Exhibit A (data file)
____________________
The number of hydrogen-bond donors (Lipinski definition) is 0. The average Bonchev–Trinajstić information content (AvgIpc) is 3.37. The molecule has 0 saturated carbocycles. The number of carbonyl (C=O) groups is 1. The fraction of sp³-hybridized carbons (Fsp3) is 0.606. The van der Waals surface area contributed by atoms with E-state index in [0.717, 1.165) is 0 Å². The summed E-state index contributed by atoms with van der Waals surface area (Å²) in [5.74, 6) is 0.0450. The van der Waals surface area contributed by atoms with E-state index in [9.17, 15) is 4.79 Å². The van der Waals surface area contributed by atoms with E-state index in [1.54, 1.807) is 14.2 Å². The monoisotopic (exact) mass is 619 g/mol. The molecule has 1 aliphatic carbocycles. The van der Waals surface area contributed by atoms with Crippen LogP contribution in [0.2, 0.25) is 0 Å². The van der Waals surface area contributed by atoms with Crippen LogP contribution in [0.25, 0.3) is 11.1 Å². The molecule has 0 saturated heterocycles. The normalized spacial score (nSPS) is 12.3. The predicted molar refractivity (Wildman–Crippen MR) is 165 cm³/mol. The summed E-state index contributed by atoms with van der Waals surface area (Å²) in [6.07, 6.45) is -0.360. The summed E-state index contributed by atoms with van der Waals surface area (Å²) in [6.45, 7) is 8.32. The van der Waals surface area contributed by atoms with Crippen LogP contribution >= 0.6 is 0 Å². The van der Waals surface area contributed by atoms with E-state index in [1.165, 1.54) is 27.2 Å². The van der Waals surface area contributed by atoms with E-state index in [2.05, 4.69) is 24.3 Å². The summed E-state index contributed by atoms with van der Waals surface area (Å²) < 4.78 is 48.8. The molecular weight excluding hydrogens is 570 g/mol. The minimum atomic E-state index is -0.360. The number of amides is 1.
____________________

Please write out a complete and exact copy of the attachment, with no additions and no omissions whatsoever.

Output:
The number of hydrogen-bond donors (Lipinski definition) is 0. The average Bonchev–Trinajstić information content (AvgIpc) is 3.37. The molecule has 0 saturated carbocycles. The number of carbonyl (C=O) groups is 1. The fraction of sp³-hybridized carbons (Fsp3) is 0.606. The van der Waals surface area contributed by atoms with E-state index in [0.717, 1.165) is 0 Å². The summed E-state index contributed by atoms with van der Waals surface area (Å²) in [5.74, 6) is 0.0450. The van der Waals surface area contributed by atoms with E-state index in [9.17, 15) is 4.79 Å². The van der Waals surface area contributed by atoms with E-state index in [1.54, 1.807) is 14.2 Å². The monoisotopic (exact) mass is 619 g/mol. The molecule has 1 aliphatic carbocycles. The van der Waals surface area contributed by atoms with Crippen LogP contribution in [0.2, 0.25) is 0 Å². The van der Waals surface area contributed by atoms with Crippen LogP contribution in [0.25, 0.3) is 11.1 Å². The molecule has 0 saturated heterocycles. The normalized spacial score (nSPS) is 12.3. The predicted molar refractivity (Wildman–Crippen MR) is 165 cm³/mol. The summed E-state index contributed by atoms with van der Waals surface area (Å²) in [6.07, 6.45) is -0.360. The summed E-state index contributed by atoms with van der Waals surface area (Å²) in [6.45, 7) is 8.32. The van der Waals surface area contributed by atoms with Crippen LogP contribution >= 0.6 is 0 Å². The van der Waals surface area contributed by atoms with E-state index in [1.165, 1.54) is 27.2 Å². The van der Waals surface area contributed by atoms with E-state index in [2.05, 4.69) is 24.3 Å². The summed E-state index contributed by atoms with van der Waals surface area (Å²) < 4.78 is 48.8. The molecular weight excluding hydrogens is 570 g/mol. The minimum atomic E-state index is -0.360. The number of amides is 1.